Hotel Check in: Wrapped in centuries of Scottish history at the gates of Edinburgh Castle, The Witchery by the Castle is where an archaic bygone era meets extravagant luxury

In the heart of medieval Edinburgh, Witchery by the Castle tells the story of extraordinary history while displaying gothic opulence bathed in elegant tapestry, deep wood furnishings and antique décor. Accessed from a traditional close (a narrow, winding alley) off the Royal Mile, the Witchery by the Castle features nine uniquely accentuated cloak-and-dagger suites that sit above the Witchery and in the adjacent 17th-century Jollies Close. The Vestry uses a private entrance hall leading to a suite with an extravagantly draped bed highlighted by the organ pipe headboard, an abundance of ecclesiastical red, gold and black, a trompe l’oeil cardinal red bathroom that evokes a bishop’s palace and a bathtub designed for two. For the bibliophiles, The Library has a dramatic book-filled bathroom entered via its secret door through the gothic bedroom. Or, welcome the tranquility of The Inner Sanctum, loved for the antique four-poster bed draped with tapestries, masses of curios, uniforms and collectables, window seats for gazing over the Royal Mile, raised dining area, a study bedecked in tartan and the richly decorated bathroom featuring an antique bath.

James Thomson, owner of The Witchery

James Thomson, owner of The Witchery

Where you stayed: 

Witchery by the Castle 

What brought you to this hotel?

Aside from being able to say I stayed in a historic centuries old building, the hotel is conveniently close to attractions like Edinburgh Castle, diverse culinary options and tons of shopping. But the bygone times storytelling and hidden mystical exploration is what had me in awe. 

When did it open?

The Witchery

Photo: The Witchery

It was built in 1595 for merchant Thomas Lowthian. Then, on Halloween in 1979, restaurateur James Thomson found inspiration in this historic building and launched his first restaurant: The Witchery by the Castle. Thomson was only 20 years old and ran the establishment with only three staff members, becoming Scotland’s youngest licensee. A decade later, The Witchery had garnered worldwide status, and the demand was so high, Thomson created a second restaurant: The Secret Garden, in an abandoned schoolyard located next to the original Witchery dining room. Between Thomson’s atmospheric designs and culinary background, the Witchery became one of the first Restaurants with Rooms in Scotland. 

Any history to the place?

The Witchery is in the historic heart of Edinburgh’s Old Town. Aptly named, it’s dubbed after the hundreds of women and men who were charged with witchcraft and burned at the stake on Castlehill during the 16th and 17th centuries. It is reported that more witches were put to death on Castlehill during the reign of James VI than anywhere else in Scotland. It occupies an extraordinary 16th Century building, Boswell’s Court, named after a former resident, James Boswell.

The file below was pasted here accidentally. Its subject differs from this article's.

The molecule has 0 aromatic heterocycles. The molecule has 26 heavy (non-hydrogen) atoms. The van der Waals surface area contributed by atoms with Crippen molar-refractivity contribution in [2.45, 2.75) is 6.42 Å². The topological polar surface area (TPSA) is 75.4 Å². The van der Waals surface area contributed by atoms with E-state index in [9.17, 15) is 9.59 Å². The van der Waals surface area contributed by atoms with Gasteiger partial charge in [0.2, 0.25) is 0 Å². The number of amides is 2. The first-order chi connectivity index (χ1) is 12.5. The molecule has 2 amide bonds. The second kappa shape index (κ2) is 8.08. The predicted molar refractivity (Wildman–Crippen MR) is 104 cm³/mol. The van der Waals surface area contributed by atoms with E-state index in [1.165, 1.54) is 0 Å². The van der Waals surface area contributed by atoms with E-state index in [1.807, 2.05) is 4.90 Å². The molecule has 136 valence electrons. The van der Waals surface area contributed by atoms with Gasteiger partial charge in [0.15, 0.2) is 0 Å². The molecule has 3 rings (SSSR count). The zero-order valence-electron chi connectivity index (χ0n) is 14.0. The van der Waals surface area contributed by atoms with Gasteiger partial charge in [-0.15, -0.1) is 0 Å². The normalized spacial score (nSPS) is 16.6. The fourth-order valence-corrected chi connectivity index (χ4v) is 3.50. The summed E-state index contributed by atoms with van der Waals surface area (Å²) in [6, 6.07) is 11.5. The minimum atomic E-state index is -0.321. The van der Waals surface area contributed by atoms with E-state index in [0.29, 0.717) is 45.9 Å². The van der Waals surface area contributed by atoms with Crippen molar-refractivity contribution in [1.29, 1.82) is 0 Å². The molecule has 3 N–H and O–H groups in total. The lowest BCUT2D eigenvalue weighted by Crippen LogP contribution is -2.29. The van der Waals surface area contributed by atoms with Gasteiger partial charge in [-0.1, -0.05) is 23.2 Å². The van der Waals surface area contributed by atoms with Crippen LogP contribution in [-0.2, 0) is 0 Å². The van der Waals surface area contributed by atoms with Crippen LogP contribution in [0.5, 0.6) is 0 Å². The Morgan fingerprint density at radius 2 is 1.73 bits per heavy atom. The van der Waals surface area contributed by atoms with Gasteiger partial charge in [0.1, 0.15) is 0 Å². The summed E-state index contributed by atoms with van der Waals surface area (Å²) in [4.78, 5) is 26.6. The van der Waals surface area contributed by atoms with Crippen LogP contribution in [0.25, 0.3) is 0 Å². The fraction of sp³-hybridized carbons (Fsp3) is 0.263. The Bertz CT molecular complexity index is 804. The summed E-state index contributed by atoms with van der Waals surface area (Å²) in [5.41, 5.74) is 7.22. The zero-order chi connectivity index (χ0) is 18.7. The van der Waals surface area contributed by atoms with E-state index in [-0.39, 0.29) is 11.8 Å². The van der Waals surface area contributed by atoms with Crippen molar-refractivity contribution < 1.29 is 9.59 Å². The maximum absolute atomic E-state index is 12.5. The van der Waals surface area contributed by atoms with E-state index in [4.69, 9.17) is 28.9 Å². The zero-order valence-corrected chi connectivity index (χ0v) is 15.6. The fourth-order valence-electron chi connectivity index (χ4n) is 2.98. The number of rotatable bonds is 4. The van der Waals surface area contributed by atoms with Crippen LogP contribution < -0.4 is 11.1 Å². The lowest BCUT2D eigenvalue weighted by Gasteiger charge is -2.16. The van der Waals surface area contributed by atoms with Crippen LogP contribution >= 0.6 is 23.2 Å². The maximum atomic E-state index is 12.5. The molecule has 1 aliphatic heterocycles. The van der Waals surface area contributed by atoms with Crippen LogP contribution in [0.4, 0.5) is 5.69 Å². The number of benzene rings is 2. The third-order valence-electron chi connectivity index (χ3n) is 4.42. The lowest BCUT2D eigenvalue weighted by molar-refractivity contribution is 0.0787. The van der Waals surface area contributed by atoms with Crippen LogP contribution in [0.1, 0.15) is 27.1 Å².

Photo: The Witchery

Photo: The Witchery

The Original dining room is housed in a 16th century merchants’ room, featuring painted gilded coats of arms, highlighting the Auld Alliance between France and Scotland. The 17th century oak walls  – rescued from a fire at St Giles Cathedral – are adorned with rich baroque décor. The tower of the Secret Garden Restaurant displays the arms of the Duke of Gordon, Keeper of the Keys to Edinburgh Castle. Look up and admire the painted ceiling, depicting the typical Scots vernacular style, inspired by the famous Rossend Castle ceiling now in the National Museum of Scotland. The atmosphere is lit by the soft glow of ancient candlesticks, where diners take in the fine-dining, local menu options and accompanying award-winning wine list. 

Location, location, location:

Located at the top of the Royal Mile – considered the backbone of Edinburgh’s Old Town, connecting the city’s most significant landmarks – the Witchery is next door to the Scotch Whisky Experience, a few feet from Cannonball Restaurant and beside Edinburgh Castle. It is easily accessible to tourist attractions, shopping, restaurants and historic monuments. 

Designed for everybody?

Designed for anyone with a love of witchery and mystery, but mostly for romantics. 

Breakfast in bed? 

Photo: The Witchery

Photo: The Witchery

The rooms are so extravagant and luxurious, staying in your suite wearing a plush robe and slippers while staff deliver a breakfast hamper filled with fresh pastries, cereal, meats and cheeses, juice, coffee and fruit is strongly recommended. 

What you loved:


Need to Know:

  • Complimentary continental breakfast hamper for your suite or à la carte breakfast in the Original Dining Room.
  • Nespresso coffee machine, selection of Pekoe teas, mineral water
  • Complimentary nibbles and treats
  • Dyson hairdryer
  • Penhaligon’s toiletries
  • Complimentary The Witchery tote bag
  • Bottle of Champagne in your suite on arrival when you book direct
  • Amazon Echo voice-controlled music system
  • Smart TV
  • Mood adjustable lighting
  • GHD hair straighteners
  • Bathrobes and slippers
  • Complimentary parking at the sister property Prestonfield House with complimentary taxi journey to The Witchery and return

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